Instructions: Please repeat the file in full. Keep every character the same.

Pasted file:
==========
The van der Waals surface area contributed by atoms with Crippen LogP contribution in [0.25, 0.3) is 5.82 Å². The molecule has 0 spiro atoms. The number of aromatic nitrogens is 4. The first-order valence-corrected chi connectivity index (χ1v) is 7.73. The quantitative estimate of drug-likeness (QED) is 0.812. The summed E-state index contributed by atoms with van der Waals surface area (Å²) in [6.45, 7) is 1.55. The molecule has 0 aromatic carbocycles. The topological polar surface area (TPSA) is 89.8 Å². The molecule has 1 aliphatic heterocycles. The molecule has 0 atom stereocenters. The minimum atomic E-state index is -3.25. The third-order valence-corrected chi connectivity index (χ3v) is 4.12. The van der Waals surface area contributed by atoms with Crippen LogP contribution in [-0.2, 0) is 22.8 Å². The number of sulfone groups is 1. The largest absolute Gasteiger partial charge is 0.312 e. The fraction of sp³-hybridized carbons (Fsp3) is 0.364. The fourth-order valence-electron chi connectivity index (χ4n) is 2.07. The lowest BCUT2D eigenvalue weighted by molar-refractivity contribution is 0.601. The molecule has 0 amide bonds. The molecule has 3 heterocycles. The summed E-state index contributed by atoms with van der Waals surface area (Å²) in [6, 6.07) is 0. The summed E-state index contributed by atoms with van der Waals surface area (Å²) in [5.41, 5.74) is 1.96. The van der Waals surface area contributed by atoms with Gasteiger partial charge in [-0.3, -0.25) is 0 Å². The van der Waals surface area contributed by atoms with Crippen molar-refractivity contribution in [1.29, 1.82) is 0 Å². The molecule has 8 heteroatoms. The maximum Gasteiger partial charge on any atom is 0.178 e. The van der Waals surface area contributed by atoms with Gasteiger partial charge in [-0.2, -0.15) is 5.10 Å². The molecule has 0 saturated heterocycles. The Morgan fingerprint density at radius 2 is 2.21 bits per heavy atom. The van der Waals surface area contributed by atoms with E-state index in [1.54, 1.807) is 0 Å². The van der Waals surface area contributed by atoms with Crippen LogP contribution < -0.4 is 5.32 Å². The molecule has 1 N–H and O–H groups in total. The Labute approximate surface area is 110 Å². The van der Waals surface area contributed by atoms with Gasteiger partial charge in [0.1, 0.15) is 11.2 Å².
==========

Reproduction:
The van der Waals surface area contributed by atoms with Crippen LogP contribution in [0.25, 0.3) is 5.82 Å². The molecule has 0 spiro atoms. The number of aromatic nitrogens is 4. The first-order valence-corrected chi connectivity index (χ1v) is 7.73. The quantitative estimate of drug-likeness (QED) is 0.812. The summed E-state index contributed by atoms with van der Waals surface area (Å²) in [6.45, 7) is 1.55. The molecule has 0 aromatic carbocycles. The topological polar surface area (TPSA) is 89.8 Å². The molecule has 1 aliphatic heterocycles. The molecule has 0 atom stereocenters. The minimum atomic E-state index is -3.25. The third-order valence-corrected chi connectivity index (χ3v) is 4.12. The van der Waals surface area contributed by atoms with Crippen LogP contribution in [-0.2, 0) is 22.8 Å². The number of sulfone groups is 1. The largest absolute Gasteiger partial charge is 0.312 e. The fraction of sp³-hybridized carbons (Fsp3) is 0.364. The fourth-order valence-electron chi connectivity index (χ4n) is 2.07. The lowest BCUT2D eigenvalue weighted by molar-refractivity contribution is 0.601. The molecule has 0 amide bonds. The molecule has 3 heterocycles. The summed E-state index contributed by atoms with van der Waals surface area (Å²) in [6, 6.07) is 0. The summed E-state index contributed by atoms with van der Waals surface area (Å²) in [5.41, 5.74) is 1.96. The van der Waals surface area contributed by atoms with Gasteiger partial charge in [-0.3, -0.25) is 0 Å². The van der Waals surface area contributed by atoms with Crippen molar-refractivity contribution in [1.29, 1.82) is 0 Å². The molecule has 8 heteroatoms. The maximum Gasteiger partial charge on any atom is 0.178 e. The van der Waals surface area contributed by atoms with Gasteiger partial charge in [-0.2, -0.15) is 5.10 Å². The molecule has 0 saturated heterocycles. The Morgan fingerprint density at radius 2 is 2.21 bits per heavy atom. The van der Waals surface area contributed by atoms with E-state index in [1.54, 1.807) is 0 Å². The van der Waals surface area contributed by atoms with Crippen LogP contribution < -0.4 is 5.32 Å². The molecule has 1 N–H and O–H groups in total. The Labute approximate surface area is 110 Å². The van der Waals surface area contributed by atoms with Gasteiger partial charge in [0.1, 0.15) is 11.2 Å².